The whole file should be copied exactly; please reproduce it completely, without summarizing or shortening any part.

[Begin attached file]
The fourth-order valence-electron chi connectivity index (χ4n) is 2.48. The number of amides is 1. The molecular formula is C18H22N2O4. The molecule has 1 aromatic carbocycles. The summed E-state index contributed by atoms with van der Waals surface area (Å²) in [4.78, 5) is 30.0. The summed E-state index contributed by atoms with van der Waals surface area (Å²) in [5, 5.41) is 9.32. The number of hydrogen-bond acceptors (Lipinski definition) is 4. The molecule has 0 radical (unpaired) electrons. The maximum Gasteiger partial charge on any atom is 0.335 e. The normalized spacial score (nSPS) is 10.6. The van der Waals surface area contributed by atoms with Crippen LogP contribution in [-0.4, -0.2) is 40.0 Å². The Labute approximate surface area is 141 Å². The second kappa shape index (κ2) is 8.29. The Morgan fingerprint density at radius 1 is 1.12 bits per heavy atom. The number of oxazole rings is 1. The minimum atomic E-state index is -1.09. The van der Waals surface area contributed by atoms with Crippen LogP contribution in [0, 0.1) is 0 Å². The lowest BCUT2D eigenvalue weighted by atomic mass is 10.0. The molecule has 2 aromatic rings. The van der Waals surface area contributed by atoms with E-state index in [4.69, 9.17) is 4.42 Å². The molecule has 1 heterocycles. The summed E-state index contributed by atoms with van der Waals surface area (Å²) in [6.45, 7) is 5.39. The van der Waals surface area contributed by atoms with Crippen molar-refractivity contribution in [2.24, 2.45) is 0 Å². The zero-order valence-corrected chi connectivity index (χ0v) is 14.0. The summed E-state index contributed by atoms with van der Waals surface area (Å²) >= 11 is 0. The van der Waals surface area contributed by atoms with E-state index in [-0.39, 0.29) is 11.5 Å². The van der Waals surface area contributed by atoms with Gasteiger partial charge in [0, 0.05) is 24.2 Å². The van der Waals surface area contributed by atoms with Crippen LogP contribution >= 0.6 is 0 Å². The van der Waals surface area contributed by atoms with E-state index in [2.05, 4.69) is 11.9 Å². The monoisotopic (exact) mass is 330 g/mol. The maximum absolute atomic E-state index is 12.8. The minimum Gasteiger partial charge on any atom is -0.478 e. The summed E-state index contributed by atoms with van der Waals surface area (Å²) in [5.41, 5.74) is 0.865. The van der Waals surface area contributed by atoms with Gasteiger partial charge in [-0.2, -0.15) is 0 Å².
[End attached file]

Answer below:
The fourth-order valence-electron chi connectivity index (χ4n) is 2.48. The number of amides is 1. The molecular formula is C18H22N2O4. The molecule has 1 aromatic carbocycles. The summed E-state index contributed by atoms with van der Waals surface area (Å²) in [4.78, 5) is 30.0. The summed E-state index contributed by atoms with van der Waals surface area (Å²) in [5, 5.41) is 9.32. The number of hydrogen-bond acceptors (Lipinski definition) is 4. The molecule has 0 radical (unpaired) electrons. The maximum Gasteiger partial charge on any atom is 0.335 e. The normalized spacial score (nSPS) is 10.6. The van der Waals surface area contributed by atoms with Crippen LogP contribution in [-0.4, -0.2) is 40.0 Å². The Labute approximate surface area is 141 Å². The second kappa shape index (κ2) is 8.29. The Morgan fingerprint density at radius 1 is 1.12 bits per heavy atom. The number of oxazole rings is 1. The minimum atomic E-state index is -1.09. The van der Waals surface area contributed by atoms with Crippen LogP contribution in [0, 0.1) is 0 Å². The lowest BCUT2D eigenvalue weighted by atomic mass is 10.0. The molecule has 2 aromatic rings. The van der Waals surface area contributed by atoms with E-state index in [4.69, 9.17) is 4.42 Å². The molecule has 1 heterocycles. The summed E-state index contributed by atoms with van der Waals surface area (Å²) in [6.45, 7) is 5.39. The van der Waals surface area contributed by atoms with Crippen molar-refractivity contribution in [2.24, 2.45) is 0 Å². The zero-order valence-corrected chi connectivity index (χ0v) is 14.0. The summed E-state index contributed by atoms with van der Waals surface area (Å²) >= 11 is 0. The van der Waals surface area contributed by atoms with E-state index in [-0.39, 0.29) is 11.5 Å². The van der Waals surface area contributed by atoms with Gasteiger partial charge in [0, 0.05) is 24.2 Å². The van der Waals surface area contributed by atoms with Crippen LogP contribution >= 0.6 is 0 Å². The van der Waals surface area contributed by atoms with E-state index in [2.05, 4.69) is 11.9 Å². The monoisotopic (exact) mass is 330 g/mol. The maximum absolute atomic E-state index is 12.8. The minimum Gasteiger partial charge on any atom is -0.478 e. The summed E-state index contributed by atoms with van der Waals surface area (Å²) in [5.41, 5.74) is 0.865. The van der Waals surface area contributed by atoms with Gasteiger partial charge in [-0.2, -0.15) is 0 Å².